The novelist, screenwriter and essayist Terry Southern was one of postwar America’s foremost satirists. Tom Wolfe credits him with having pioneered the New Journalism with the publication of ”Twirling at Ole Miss” in the February 1963 issue of Esquire. In addition to his satirical novels Candy (1958), based on Voltaire’s Candide, and The Magic Christian (1959), Southern is best known for his screenplays for the Counterculture classics Dr. Strangelove (1964) and Easy Rider (1969), the latter co-written with actors Dennis Hopper and Peter Fonda. Candy, published by Olympia Press, was banned by the Paris vice squad. Its republication in the U.S., in 1965, made Southern both a mainstream and a Counterculture celebrity.


Selections from the United States Social Political Button Collection, dating from 1958 to the late 1970s.


Jay Belloli
Amerika is Devouring Its Children, 1970

Jay Belloli, a student at the University of California, Berkeley, created this poster for the school’s 1970 student strike protesting President Richard Nixon’s bombing of Cambodia during the Vietnam War. The image is based on painter Francisco de Goya’s Saturn Devouring His Son (ca. 1820) and was silkscreened on computer listing paper.


The Stop Our Ship Movement, Oakland, CA, November 1971

On November 6, 1971, more than 300 sailors from the aircraft carrier Coral Sea marched in an antiwar demonstration in San Francisco. Six days later, from 600 to 1200 protesters demonstrated outside the naval air station in Alameda, California, encouraging servicemen to desert the ship before its departure for duty in the Vietnam War. The Berkeley City Council and 10 area churches offered sanctuary to any who did. Thirty-five sailors failed to report for duty prior to the sailing. This broadside calls for a show of unity with those servicemen, ”who have asked for a display of public support. Bring Flags. Bring friends.”


Anton Refregier
Napalm/Made in USA, 1968

Napalm was a chemical used heavily by the U.S. in the Vietnam War. It is a mixture of plastic polystyrene, hydrocarbon benzene and gazoline, which creates a jelly-like substance that, when ignited, adheres to virtually any surface and burns for as long as ten minutes, generating temperatures of 1,500 °F to 2,200 °F. Its effects on the human body are excruciating and almost always cause death. It was first used by U.S. troops with flamethrowers, to burn down sections of forest that provided cover for Viet Cong guerillas. Later, it was dropped as bombs, as were other incendiary devices. Images of civilians, including children, who had been burned by napalm fueled American revulsion against the war.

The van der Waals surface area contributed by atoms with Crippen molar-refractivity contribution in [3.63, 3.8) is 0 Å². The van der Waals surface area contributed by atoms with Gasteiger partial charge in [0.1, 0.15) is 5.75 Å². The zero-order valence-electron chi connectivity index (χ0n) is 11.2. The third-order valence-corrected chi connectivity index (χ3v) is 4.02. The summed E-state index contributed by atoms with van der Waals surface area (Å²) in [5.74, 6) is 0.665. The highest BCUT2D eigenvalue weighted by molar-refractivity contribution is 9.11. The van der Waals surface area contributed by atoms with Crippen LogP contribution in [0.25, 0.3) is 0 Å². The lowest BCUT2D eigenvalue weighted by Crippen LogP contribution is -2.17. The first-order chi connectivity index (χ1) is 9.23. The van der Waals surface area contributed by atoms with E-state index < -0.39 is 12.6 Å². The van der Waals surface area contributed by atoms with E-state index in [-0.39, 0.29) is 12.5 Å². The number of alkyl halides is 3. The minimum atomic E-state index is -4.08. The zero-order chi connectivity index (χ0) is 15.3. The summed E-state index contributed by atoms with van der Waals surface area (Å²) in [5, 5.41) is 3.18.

Arnold Skolnick
Woodstock, 1969


John Judkins
Bob Dylan
London: I Was Lord Kitchener’s Valet, 1969

I Was Lord Kitchener’s Valet was a Notting Hill clothing boutique that achieved fame in 1966, the heyday of ”Swinging London”, by promoting vintage military uniforms as fashion. Among its customers were The Beatles, Eric Clapton, Mick Jagger, and The Who. Jimi Hendrix bought his well-known hussar-style coat there. Peter Blake, who designed the album sleeve for Sgt. Pepper’s Lonely Hearts Club Band, reportedly got the idea for The Beatles’ outfits while passing by the shop, which also issued promotional posters, several by John Judkins.


Gay Liberation Front
Peter Hujar, photographer

Come Out!! Join the Sisters and Brothers of the Gay Liberation Front, New York ca. 1972-73


Reproduction of Jutta Werner’s Artwork in Fire, no. 2 (March 1968)  – detail


Reproduction from: Oracle/City of Los Angeles 1, no. 5 (August 1967)


Martin Sharp
Vincent


Joe Petagno
Ain’t Gonna Work on Dizzy’s Farm No More (1970)

This poster, the title of which play on Bob Dylan’s anti-establishment song ”Ain’t Gonna Work on Maggie’s Farm No More”, depicts three of Disney’s most famous characters – Donald Duck, Mickey Mouse and Goofy – seated around a smoke-billowing hookah, filled, presumably, with hashish. Each smoker holds a mouthpiece, his eyelids drooping over bloodshot eyes and mouth agape. Disney Studios responded with a copyright-infringement lawsuit, resulting in the destruction of most of the print run. The poster is signed ”Petagno III”, the early signature of artist Joe Petagno, best known for his album covers for psychedelic and heavy-metal bands, including Pink Floyd, Led Zeppelin, Motörhead and Nazareth.


Martin Sharp
Blowin’ in the Mind/Mister Tambourine Man


The New York Public Library

August 16th, 2018